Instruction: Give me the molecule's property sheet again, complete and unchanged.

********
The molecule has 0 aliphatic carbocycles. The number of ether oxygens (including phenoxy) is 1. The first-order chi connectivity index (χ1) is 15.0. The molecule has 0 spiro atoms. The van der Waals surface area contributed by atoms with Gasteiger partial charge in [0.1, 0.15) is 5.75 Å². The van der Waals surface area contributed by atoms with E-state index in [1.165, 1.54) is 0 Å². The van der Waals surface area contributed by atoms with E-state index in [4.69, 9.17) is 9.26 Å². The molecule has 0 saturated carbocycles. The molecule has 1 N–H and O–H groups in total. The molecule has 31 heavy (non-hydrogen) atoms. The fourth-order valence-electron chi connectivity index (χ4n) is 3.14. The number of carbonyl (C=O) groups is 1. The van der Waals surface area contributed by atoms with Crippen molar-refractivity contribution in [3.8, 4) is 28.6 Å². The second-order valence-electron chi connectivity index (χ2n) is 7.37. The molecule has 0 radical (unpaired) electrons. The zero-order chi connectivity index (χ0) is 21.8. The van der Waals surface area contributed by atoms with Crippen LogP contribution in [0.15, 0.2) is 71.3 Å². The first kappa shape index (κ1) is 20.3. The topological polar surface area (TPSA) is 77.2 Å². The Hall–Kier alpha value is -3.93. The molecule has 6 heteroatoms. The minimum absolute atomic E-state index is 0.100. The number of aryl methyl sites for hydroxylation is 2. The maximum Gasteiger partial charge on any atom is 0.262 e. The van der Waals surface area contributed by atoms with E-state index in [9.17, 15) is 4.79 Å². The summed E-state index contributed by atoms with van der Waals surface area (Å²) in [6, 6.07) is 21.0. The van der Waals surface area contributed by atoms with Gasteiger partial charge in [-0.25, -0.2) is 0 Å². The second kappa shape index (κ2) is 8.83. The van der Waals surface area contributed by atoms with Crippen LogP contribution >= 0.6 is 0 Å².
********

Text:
The molecule has 0 aliphatic carbocycles. The number of ether oxygens (including phenoxy) is 1. The first-order chi connectivity index (χ1) is 15.0. The molecule has 0 spiro atoms. The van der Waals surface area contributed by atoms with Gasteiger partial charge in [0.1, 0.15) is 5.75 Å². The van der Waals surface area contributed by atoms with E-state index in [1.165, 1.54) is 0 Å². The van der Waals surface area contributed by atoms with E-state index in [4.69, 9.17) is 9.26 Å². The molecule has 0 saturated carbocycles. The molecule has 1 N–H and O–H groups in total. The molecule has 31 heavy (non-hydrogen) atoms. The fourth-order valence-electron chi connectivity index (χ4n) is 3.14. The number of carbonyl (C=O) groups is 1. The van der Waals surface area contributed by atoms with Crippen molar-refractivity contribution in [3.8, 4) is 28.6 Å². The second-order valence-electron chi connectivity index (χ2n) is 7.37. The molecule has 0 radical (unpaired) electrons. The zero-order chi connectivity index (χ0) is 21.8. The van der Waals surface area contributed by atoms with Crippen LogP contribution in [0.15, 0.2) is 71.3 Å². The first kappa shape index (κ1) is 20.3. The topological polar surface area (TPSA) is 77.2 Å². The Hall–Kier alpha value is -3.93. The molecule has 6 heteroatoms. The minimum absolute atomic E-state index is 0.100. The number of aryl methyl sites for hydroxylation is 2. The maximum Gasteiger partial charge on any atom is 0.262 e. The van der Waals surface area contributed by atoms with E-state index in [9.17, 15) is 4.79 Å². The summed E-state index contributed by atoms with van der Waals surface area (Å²) in [6, 6.07) is 21.0. The van der Waals surface area contributed by atoms with Gasteiger partial charge in [-0.25, -0.2) is 0 Å². The second kappa shape index (κ2) is 8.83. The van der Waals surface area contributed by atoms with Crippen LogP contribution >= 0.6 is 0 Å².